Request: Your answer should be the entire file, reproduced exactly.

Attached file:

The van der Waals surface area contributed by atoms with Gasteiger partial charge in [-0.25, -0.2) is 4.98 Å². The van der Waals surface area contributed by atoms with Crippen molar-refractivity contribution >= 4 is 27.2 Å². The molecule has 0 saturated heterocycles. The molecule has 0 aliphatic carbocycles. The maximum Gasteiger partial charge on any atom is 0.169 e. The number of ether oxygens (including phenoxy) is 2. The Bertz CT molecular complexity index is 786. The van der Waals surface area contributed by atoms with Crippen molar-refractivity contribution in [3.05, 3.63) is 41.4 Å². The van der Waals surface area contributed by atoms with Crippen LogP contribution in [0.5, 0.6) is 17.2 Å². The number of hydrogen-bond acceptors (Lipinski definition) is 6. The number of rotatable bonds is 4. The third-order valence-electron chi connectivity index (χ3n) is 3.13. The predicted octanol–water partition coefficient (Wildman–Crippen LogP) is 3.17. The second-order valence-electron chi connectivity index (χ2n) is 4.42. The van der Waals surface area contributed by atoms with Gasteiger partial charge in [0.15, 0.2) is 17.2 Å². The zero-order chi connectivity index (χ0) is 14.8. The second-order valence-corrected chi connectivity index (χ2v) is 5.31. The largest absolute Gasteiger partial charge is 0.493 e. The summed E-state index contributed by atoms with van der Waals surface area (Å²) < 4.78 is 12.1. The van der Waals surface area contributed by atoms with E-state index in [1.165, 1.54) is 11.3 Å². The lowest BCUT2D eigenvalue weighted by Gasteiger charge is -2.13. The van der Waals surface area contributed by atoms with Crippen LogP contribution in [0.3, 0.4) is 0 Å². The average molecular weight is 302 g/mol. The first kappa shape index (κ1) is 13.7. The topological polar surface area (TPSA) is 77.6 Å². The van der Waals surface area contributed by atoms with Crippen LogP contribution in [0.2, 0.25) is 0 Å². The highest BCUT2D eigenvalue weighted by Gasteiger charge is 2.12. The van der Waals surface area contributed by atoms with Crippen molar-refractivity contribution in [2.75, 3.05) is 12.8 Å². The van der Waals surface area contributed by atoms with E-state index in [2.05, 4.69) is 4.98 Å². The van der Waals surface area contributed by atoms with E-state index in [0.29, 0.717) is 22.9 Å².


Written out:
The van der Waals surface area contributed by atoms with Gasteiger partial charge in [-0.25, -0.2) is 4.98 Å². The van der Waals surface area contributed by atoms with Crippen molar-refractivity contribution >= 4 is 27.2 Å². The molecule has 0 saturated heterocycles. The molecule has 0 aliphatic carbocycles. The maximum Gasteiger partial charge on any atom is 0.169 e. The number of ether oxygens (including phenoxy) is 2. The Bertz CT molecular complexity index is 786. The van der Waals surface area contributed by atoms with Crippen molar-refractivity contribution in [3.05, 3.63) is 41.4 Å². The van der Waals surface area contributed by atoms with Crippen LogP contribution in [0.5, 0.6) is 17.2 Å². The number of hydrogen-bond acceptors (Lipinski definition) is 6. The number of rotatable bonds is 4. The third-order valence-electron chi connectivity index (χ3n) is 3.13. The predicted octanol–water partition coefficient (Wildman–Crippen LogP) is 3.17. The second-order valence-electron chi connectivity index (χ2n) is 4.42. The van der Waals surface area contributed by atoms with Gasteiger partial charge in [0.15, 0.2) is 17.2 Å². The zero-order chi connectivity index (χ0) is 14.8. The second-order valence-corrected chi connectivity index (χ2v) is 5.31. The largest absolute Gasteiger partial charge is 0.493 e. The summed E-state index contributed by atoms with van der Waals surface area (Å²) < 4.78 is 12.1. The van der Waals surface area contributed by atoms with E-state index in [1.165, 1.54) is 11.3 Å². The lowest BCUT2D eigenvalue weighted by Gasteiger charge is -2.13. The van der Waals surface area contributed by atoms with Crippen LogP contribution in [0.3, 0.4) is 0 Å². The average molecular weight is 302 g/mol. The first kappa shape index (κ1) is 13.7. The topological polar surface area (TPSA) is 77.6 Å². The van der Waals surface area contributed by atoms with Crippen LogP contribution in [0.2, 0.25) is 0 Å². The highest BCUT2D eigenvalue weighted by Gasteiger charge is 2.12. The van der Waals surface area contributed by atoms with Crippen molar-refractivity contribution in [2.75, 3.05) is 12.8 Å². The van der Waals surface area contributed by atoms with E-state index in [2.05, 4.69) is 4.98 Å². The van der Waals surface area contributed by atoms with E-state index in [0.29, 0.717) is 22.9 Å².